An airplane lands at the Rafik Hariri International Airport in Beirut, Lebanon, July 1, 2020. (Photo by Bilal Jawich/Xinhua via Getty Images)

BEIRUT — With ever-present fears that Israel could launch a ground invasion against Hezbollah in Lebanon, data suggests instances of GPS jamming in the nation have reached unprecedented levels in recent weeks, sparking at diplomatic protest by Beirut over the threat to civil aviation.

The jamming, experts told Breaking Defense, is likely related to Israel’s effort to disrupt Hezbollah attacks on nothern Israel.

“Many bombs, drones, and other weapons use GNSS [global navigation satellite systems] for guidance these days, which makes them much more accurate and easier to manufacture than trying to build accurate INS [inertial navigation systems],” said Brian Weeden, head of program planning at the Secure World Foundation. “So interfering with GNSS signals is seen as a prudent defensive move.”

The head of global and emerging risks at the Geneva Center for Security Policy, Jean Marc Rickli, agreed that especially when it comes to the proliferation of unmanned aerial vehicles, “one of the best ways to counter them is to jam their communication systems by cutting the link between them and the operator or the GPS [Global Positioning System] signal.”

GPS, the US-developed GNSS system, is the most prevelant worldwide; a handful of systems developed by other nations are also in use.

While Israel has reportedly aggressively jammed its adversaries in the region since the outbreak of the most recent conflict in October, the website, which maps purported GNSS interference based on publicly broadcasted aircraft data, shows a widespread increase in interference over Lebanon in recent weeks. As of publication there appears to be interference covering most of the southern half of the country.

Maps from showing reported interference over Lebanon and the surrounding area on Nov. 2, 2023 and March 30, 2024. (Grab

The interference was so bad that last week a Turkish airlines flight reportedly was unable to land in Beirut and was forced to return to its origin in Turkey. (It’s also apparently interfering with dating apps in Lebanon and Beirut.)

That incident came days after the Lebanese government announced its intention to file a complaint at the United Nations accusing Israel of disrupting civil aviation navigation systems.

“Lebanon plans to urgently present its complaint to the UN Security Council regarding Israel’s interference with navigation systems and civil aviation safety since the onset of the Gaza conflict”, Lebanese foreign ministry said last month.

Lebanon is hardly alone, however, as Weeden noted there’s been a marked rise in GNSS jamming related to other ongoing modern conflicts.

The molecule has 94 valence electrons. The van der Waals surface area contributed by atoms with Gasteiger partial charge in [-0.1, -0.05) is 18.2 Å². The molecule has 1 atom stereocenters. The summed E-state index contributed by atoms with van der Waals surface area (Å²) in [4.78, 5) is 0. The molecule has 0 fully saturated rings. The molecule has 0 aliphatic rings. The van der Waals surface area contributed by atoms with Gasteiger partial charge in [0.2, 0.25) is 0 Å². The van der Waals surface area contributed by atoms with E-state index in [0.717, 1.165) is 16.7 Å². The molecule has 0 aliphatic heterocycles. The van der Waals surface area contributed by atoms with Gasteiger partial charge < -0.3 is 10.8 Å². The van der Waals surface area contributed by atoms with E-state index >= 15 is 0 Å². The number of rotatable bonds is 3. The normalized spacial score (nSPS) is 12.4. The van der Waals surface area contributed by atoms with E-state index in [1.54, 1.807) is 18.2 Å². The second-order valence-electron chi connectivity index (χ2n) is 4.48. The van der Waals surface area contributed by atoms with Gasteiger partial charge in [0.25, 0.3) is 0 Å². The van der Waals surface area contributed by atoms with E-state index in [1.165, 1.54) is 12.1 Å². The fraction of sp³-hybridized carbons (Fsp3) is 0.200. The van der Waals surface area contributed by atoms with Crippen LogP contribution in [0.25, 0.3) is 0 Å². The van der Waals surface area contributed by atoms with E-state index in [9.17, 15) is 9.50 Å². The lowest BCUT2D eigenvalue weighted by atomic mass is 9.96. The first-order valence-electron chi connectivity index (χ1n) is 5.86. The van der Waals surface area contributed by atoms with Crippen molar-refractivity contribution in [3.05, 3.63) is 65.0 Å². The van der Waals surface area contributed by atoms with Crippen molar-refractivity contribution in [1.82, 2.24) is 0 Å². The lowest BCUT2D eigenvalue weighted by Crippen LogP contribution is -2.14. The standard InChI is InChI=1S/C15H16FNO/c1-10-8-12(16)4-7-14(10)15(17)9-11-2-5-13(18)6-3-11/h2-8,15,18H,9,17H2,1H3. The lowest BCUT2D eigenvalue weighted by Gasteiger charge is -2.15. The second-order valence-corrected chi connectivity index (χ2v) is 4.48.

“We are seeing it happen also in the ongoing conflicts in Syria and Ukraine, and also increasingly out of conflict as well,” he said. “At one point in January 2024, there was significant GNSS jamming or spoofing affecting civil aviation in eight different countries or regions. And unfortunately, because the rest of society has become so reliant on GNSS, this jamming and spoofing is having widespread impacts.”

Alternative Navigation Systems

Weeden said that when planes encounter GNSS interference, there are still ways for pilots to navigate safely to their destination.

“Several [systems] use radio signals in various ways to provide fixed navigational reference points, while others provide dedicated services at airports to aid in landings. Many aircraft also still have inertial navigation systems (INS), which are mechanical devices that are set before takeoff and can maintain a position somewhat during flight,” he explained.

Inertial navigation systems keep track of position, speed, altitude and other data without the need to use radio signals or GPS.

Deputy director of aerospace security project at the Center for Strategic and International Studies CSIS, Clayton Swope, said that there is another aircraft navigation backup: Very High-Frequency Omnidirectional Range Station or VOR, a radio-based navigation system.

“VOR is viewed as a backup to GPS for aircraft navigation. But VOR stations are being decommissioned, since they are expensive to operate,” Swope told Breaking Defense. “Overall, the idea is to build in a lot of redundancies, so that if one navigation system is disrupted, there are other backup ways to get the airplane safely to its destination.”

But Weeden said modern aviation has come to increasingly default to using GNSS, making it more dangerous to rely on other systems.

“Over the last 20 years or so is that the ubiquity of GNSS, and especially GPS, has led to increased reliance on it for navigation and a deprioritization of the other technologies. Many still exist, but they aren’t used or trained on as often,” Weeden said. “There’s also some evidence to suggest that a corrupt GNSS position can corrupt these other backups, which is a very bad situation.”

And it’s a problem that’s unlikely to disappear any time soon, as Israel and Hezbollah trade aerial attacks daily.

“While there are backup navigational technologies, efforts to undermine GPS … pose public safety risks,” Swope said. “Aircraft can still operate without GPS, but efforts to interfere with GPS could erode trust and confidence in the data, calling into question whether it can be viewed as a reliable navigation source in all places around the world.”